The Art of War
Sun Tzu
with additional material by the translator, Samuel B. Griffith

Samuel B. Griffith

These pages:

introduction and appendices

The Art of War, first part
  second part (here)




index pages:

The Art of War
by Sun Tzu

translated by Samuel B. Griffith

Copyright © 1963, Oxford University Press




2. Nothing is more difficult than the art of manœuvre. What is difficult about manœuvre is to make the devious route the most direct and to turn misfortune to advantage.

3. Thus, march by an indirect route and divert the enemy by enticing him with a bait. So doing, you may set out after he does and arrive before him. One able to do this understands the strategy of the direct and the indirect.

4. Now both advantage and danger are inherent in manœuvre.

5. One who sets the entire army in motion to chase an advantage will not attain it.

6. If he abandons the camp to contend for advantage the stores will be lost.



12. Now war is based on deception. Move when it is advantageous and create changes in the situation by dispersal and concentration of forces.1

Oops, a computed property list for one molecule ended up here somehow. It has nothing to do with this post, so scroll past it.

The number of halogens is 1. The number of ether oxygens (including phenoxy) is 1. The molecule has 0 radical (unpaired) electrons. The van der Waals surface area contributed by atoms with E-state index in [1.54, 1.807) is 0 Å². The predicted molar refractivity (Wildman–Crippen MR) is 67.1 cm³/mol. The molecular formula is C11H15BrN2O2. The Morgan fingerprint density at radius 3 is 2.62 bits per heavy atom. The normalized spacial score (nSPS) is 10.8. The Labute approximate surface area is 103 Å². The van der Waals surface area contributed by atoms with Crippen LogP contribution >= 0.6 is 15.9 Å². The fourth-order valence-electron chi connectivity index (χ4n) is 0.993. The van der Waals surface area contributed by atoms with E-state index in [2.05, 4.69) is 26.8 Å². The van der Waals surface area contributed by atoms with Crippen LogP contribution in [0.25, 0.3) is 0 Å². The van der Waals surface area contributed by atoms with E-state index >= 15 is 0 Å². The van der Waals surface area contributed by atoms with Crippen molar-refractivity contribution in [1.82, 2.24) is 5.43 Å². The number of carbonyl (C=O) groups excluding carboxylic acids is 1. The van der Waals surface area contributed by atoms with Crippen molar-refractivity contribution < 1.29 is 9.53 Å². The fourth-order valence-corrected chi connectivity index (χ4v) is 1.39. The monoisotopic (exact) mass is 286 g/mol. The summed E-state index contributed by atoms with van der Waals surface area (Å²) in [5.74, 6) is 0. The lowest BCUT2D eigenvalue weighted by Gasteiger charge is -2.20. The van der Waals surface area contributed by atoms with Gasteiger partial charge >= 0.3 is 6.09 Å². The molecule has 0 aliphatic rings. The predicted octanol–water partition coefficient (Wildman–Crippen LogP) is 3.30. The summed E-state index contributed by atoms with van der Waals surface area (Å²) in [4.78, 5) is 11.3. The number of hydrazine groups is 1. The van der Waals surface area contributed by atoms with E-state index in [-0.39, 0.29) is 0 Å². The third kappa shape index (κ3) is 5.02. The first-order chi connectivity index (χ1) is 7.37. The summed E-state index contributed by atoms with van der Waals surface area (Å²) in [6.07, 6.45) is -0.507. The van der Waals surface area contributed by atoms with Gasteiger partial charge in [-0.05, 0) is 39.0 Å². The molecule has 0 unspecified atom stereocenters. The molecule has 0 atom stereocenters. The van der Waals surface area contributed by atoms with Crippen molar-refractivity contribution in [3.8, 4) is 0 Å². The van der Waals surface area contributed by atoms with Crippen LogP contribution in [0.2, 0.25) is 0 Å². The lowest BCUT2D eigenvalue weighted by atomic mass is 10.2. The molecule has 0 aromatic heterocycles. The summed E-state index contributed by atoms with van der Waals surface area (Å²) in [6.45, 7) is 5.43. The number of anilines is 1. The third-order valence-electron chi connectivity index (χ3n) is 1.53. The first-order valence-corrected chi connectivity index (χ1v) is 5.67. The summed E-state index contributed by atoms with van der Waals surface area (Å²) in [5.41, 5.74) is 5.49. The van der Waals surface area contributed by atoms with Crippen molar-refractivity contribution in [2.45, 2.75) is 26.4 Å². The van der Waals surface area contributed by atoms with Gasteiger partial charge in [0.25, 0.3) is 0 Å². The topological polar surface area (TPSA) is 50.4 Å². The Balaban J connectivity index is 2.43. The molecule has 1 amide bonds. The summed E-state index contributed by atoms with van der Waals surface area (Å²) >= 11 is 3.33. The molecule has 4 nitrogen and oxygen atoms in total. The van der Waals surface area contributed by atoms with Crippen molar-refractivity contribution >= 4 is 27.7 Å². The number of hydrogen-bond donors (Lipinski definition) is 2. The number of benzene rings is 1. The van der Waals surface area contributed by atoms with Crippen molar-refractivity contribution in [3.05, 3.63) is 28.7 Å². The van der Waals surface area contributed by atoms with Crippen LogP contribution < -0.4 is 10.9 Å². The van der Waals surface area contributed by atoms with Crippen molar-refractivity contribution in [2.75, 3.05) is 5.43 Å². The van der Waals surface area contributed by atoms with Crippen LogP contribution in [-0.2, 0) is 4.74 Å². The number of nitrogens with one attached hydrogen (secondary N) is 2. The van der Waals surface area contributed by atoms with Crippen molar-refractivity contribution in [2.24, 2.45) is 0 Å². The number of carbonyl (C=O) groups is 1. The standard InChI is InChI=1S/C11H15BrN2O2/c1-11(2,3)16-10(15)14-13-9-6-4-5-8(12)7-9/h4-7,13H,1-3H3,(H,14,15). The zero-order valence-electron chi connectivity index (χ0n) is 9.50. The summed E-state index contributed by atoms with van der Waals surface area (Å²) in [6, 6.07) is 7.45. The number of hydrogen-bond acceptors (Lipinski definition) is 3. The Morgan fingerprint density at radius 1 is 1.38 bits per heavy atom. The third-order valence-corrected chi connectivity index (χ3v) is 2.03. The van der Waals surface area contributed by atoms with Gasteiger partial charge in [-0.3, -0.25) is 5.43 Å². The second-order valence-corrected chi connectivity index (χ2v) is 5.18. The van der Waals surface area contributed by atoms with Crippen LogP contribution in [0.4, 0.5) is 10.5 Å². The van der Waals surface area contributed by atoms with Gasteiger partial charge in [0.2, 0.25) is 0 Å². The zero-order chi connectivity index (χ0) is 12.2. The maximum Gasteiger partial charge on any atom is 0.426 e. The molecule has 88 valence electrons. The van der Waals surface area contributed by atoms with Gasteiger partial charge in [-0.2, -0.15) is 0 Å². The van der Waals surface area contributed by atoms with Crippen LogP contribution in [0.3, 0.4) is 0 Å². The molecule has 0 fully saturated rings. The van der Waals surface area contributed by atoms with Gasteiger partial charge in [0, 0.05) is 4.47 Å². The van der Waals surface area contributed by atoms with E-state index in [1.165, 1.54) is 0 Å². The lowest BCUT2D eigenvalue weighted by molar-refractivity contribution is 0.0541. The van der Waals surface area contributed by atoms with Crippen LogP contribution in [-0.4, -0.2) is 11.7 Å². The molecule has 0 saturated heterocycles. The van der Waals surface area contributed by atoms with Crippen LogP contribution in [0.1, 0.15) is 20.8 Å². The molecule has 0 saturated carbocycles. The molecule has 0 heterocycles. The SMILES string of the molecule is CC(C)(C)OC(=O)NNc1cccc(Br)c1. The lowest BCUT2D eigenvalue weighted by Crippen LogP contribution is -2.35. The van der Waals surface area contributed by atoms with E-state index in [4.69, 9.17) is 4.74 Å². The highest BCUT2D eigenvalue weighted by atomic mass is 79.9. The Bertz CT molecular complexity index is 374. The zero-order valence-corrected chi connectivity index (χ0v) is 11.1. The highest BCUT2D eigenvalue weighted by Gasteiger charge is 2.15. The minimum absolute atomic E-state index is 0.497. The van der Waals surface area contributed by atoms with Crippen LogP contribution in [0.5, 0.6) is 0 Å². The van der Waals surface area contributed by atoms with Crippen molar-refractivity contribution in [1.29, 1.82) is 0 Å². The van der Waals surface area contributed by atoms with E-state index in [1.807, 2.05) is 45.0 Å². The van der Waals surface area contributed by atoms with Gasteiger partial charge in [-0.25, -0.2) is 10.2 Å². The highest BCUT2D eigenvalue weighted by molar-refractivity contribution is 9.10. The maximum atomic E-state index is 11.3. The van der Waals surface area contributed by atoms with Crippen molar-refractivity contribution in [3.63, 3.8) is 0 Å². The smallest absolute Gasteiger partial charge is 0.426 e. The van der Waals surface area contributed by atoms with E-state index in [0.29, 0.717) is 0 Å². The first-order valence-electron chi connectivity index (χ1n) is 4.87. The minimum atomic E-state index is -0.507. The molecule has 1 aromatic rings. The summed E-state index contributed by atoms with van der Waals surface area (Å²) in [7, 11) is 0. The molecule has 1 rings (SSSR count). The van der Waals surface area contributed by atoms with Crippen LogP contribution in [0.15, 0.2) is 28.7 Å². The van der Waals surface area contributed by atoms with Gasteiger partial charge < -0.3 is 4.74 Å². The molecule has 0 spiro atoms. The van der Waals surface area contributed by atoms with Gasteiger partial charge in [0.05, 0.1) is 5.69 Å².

13. When campaigning, be swift as the wind; in leisurely march, majestic as the forest; in raiding and plundering, like fire; in standing, firm as the mountains.2 As unfathomable as the clouds, move like a thunderbolt.

14. When you plunder the countryside, divide your forces. When you conquer territory, divide the profits.

15. Weigh the situation, then move.

16. He who knows the art of the direct and the indirect approach will be victorious. Such is the art of manœuvring.

1 Mao Tse-Tung paraphrases this verse several times.

2 Adopted as his slogan by the Japanese warrior Takeda Shingen.

21. During the early morning spirits are keen, during the day they flag, and in the evening thoughts turn toward home.